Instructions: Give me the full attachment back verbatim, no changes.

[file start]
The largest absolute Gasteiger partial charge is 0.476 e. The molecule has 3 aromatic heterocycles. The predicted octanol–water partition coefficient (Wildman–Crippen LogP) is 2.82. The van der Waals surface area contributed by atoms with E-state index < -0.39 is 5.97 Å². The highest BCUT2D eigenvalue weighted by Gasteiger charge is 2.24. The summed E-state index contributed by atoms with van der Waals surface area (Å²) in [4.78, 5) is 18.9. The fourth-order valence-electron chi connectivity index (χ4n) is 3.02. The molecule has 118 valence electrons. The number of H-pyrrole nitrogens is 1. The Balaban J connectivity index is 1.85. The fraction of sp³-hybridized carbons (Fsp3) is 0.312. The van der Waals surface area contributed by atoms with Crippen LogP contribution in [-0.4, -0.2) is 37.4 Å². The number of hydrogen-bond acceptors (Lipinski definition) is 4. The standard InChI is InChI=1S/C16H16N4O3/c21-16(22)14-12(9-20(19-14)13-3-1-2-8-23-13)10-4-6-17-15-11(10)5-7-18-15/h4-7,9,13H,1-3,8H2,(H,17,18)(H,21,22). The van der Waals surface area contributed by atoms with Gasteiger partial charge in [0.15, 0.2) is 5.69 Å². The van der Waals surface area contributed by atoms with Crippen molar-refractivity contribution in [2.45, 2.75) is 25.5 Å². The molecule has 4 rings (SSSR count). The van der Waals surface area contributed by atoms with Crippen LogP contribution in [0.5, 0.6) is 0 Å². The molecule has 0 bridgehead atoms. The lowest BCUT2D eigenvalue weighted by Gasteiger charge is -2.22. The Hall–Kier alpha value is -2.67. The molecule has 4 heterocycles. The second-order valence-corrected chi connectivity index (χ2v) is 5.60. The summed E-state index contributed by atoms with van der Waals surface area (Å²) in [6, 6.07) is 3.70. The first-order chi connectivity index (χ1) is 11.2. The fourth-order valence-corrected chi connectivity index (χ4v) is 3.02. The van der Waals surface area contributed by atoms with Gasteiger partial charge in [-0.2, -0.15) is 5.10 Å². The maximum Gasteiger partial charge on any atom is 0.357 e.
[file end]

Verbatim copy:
The largest absolute Gasteiger partial charge is 0.476 e. The molecule has 3 aromatic heterocycles. The predicted octanol–water partition coefficient (Wildman–Crippen LogP) is 2.82. The van der Waals surface area contributed by atoms with E-state index < -0.39 is 5.97 Å². The highest BCUT2D eigenvalue weighted by Gasteiger charge is 2.24. The summed E-state index contributed by atoms with van der Waals surface area (Å²) in [4.78, 5) is 18.9. The fourth-order valence-electron chi connectivity index (χ4n) is 3.02. The molecule has 118 valence electrons. The number of H-pyrrole nitrogens is 1. The Balaban J connectivity index is 1.85. The fraction of sp³-hybridized carbons (Fsp3) is 0.312. The van der Waals surface area contributed by atoms with Crippen LogP contribution in [-0.4, -0.2) is 37.4 Å². The number of hydrogen-bond acceptors (Lipinski definition) is 4. The standard InChI is InChI=1S/C16H16N4O3/c21-16(22)14-12(9-20(19-14)13-3-1-2-8-23-13)10-4-6-17-15-11(10)5-7-18-15/h4-7,9,13H,1-3,8H2,(H,17,18)(H,21,22). The van der Waals surface area contributed by atoms with Gasteiger partial charge in [0.15, 0.2) is 5.69 Å². The van der Waals surface area contributed by atoms with Crippen molar-refractivity contribution in [2.45, 2.75) is 25.5 Å². The molecule has 4 rings (SSSR count). The van der Waals surface area contributed by atoms with Crippen LogP contribution in [0.5, 0.6) is 0 Å². The molecule has 0 bridgehead atoms. The lowest BCUT2D eigenvalue weighted by Gasteiger charge is -2.22. The Hall–Kier alpha value is -2.67. The molecule has 4 heterocycles. The second-order valence-corrected chi connectivity index (χ2v) is 5.60. The summed E-state index contributed by atoms with van der Waals surface area (Å²) in [6, 6.07) is 3.70. The first-order chi connectivity index (χ1) is 11.2. The fourth-order valence-corrected chi connectivity index (χ4v) is 3.02. The van der Waals surface area contributed by atoms with Gasteiger partial charge in [-0.2, -0.15) is 5.10 Å². The maximum Gasteiger partial charge on any atom is 0.357 e.